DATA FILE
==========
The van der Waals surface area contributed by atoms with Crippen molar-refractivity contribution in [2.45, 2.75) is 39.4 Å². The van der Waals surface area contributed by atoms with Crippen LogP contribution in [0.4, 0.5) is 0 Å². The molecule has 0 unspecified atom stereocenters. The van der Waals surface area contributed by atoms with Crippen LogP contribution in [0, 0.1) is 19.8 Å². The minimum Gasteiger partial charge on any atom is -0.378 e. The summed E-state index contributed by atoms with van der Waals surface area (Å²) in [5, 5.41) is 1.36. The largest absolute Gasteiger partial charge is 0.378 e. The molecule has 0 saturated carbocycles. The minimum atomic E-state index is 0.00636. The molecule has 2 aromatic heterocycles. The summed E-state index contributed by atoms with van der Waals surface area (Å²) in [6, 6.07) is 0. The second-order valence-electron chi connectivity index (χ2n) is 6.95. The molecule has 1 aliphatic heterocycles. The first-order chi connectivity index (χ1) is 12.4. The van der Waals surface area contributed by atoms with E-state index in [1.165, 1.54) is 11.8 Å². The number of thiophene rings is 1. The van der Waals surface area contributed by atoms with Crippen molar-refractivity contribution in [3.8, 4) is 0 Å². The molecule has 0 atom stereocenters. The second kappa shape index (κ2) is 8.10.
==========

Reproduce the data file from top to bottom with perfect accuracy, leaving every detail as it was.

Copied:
The van der Waals surface area contributed by atoms with Crippen molar-refractivity contribution in [2.45, 2.75) is 39.4 Å². The van der Waals surface area contributed by atoms with Crippen LogP contribution in [0.4, 0.5) is 0 Å². The molecule has 0 unspecified atom stereocenters. The van der Waals surface area contributed by atoms with Crippen LogP contribution in [0, 0.1) is 19.8 Å². The minimum Gasteiger partial charge on any atom is -0.378 e. The summed E-state index contributed by atoms with van der Waals surface area (Å²) in [5, 5.41) is 1.36. The largest absolute Gasteiger partial charge is 0.378 e. The molecule has 0 saturated carbocycles. The minimum atomic E-state index is 0.00636. The molecule has 2 aromatic heterocycles. The summed E-state index contributed by atoms with van der Waals surface area (Å²) in [6, 6.07) is 0. The second-order valence-electron chi connectivity index (χ2n) is 6.95. The molecule has 1 aliphatic heterocycles. The first-order chi connectivity index (χ1) is 12.4. The van der Waals surface area contributed by atoms with E-state index in [1.165, 1.54) is 11.8 Å². The number of thiophene rings is 1. The van der Waals surface area contributed by atoms with Crippen molar-refractivity contribution in [3.8, 4) is 0 Å². The molecule has 0 atom stereocenters. The second kappa shape index (κ2) is 8.10.